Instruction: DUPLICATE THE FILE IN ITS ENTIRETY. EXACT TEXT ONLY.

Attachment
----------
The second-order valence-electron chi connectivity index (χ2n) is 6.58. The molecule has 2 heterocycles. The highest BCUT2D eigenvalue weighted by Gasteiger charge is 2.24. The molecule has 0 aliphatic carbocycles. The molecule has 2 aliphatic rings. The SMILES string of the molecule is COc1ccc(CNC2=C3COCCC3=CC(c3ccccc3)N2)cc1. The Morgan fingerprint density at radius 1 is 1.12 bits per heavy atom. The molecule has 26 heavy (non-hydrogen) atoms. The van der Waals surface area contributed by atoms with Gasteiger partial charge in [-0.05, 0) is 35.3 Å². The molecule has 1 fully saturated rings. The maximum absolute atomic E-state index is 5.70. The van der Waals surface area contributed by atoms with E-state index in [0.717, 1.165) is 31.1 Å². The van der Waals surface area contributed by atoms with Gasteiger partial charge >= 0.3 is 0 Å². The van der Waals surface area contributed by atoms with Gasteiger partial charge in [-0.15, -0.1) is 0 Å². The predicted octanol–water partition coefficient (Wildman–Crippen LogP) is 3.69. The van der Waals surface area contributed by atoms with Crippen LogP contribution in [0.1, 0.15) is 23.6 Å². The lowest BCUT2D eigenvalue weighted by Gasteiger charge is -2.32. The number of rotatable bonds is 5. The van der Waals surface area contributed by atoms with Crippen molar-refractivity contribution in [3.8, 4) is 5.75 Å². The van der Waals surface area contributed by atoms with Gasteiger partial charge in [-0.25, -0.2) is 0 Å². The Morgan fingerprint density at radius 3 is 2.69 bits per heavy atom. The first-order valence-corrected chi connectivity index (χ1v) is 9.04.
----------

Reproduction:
The second-order valence-electron chi connectivity index (χ2n) is 6.58. The molecule has 2 heterocycles. The highest BCUT2D eigenvalue weighted by Gasteiger charge is 2.24. The molecule has 0 aliphatic carbocycles. The molecule has 2 aliphatic rings. The SMILES string of the molecule is COc1ccc(CNC2=C3COCCC3=CC(c3ccccc3)N2)cc1. The Morgan fingerprint density at radius 1 is 1.12 bits per heavy atom. The molecule has 26 heavy (non-hydrogen) atoms. The van der Waals surface area contributed by atoms with Gasteiger partial charge in [-0.05, 0) is 35.3 Å². The molecule has 1 fully saturated rings. The maximum absolute atomic E-state index is 5.70. The van der Waals surface area contributed by atoms with E-state index in [0.717, 1.165) is 31.1 Å². The van der Waals surface area contributed by atoms with Gasteiger partial charge >= 0.3 is 0 Å². The van der Waals surface area contributed by atoms with Gasteiger partial charge in [-0.15, -0.1) is 0 Å². The predicted octanol–water partition coefficient (Wildman–Crippen LogP) is 3.69. The van der Waals surface area contributed by atoms with Crippen LogP contribution in [0.1, 0.15) is 23.6 Å². The lowest BCUT2D eigenvalue weighted by Gasteiger charge is -2.32. The number of rotatable bonds is 5. The van der Waals surface area contributed by atoms with Crippen molar-refractivity contribution in [3.8, 4) is 5.75 Å². The van der Waals surface area contributed by atoms with Gasteiger partial charge in [-0.25, -0.2) is 0 Å². The Morgan fingerprint density at radius 3 is 2.69 bits per heavy atom. The first-order valence-corrected chi connectivity index (χ1v) is 9.04.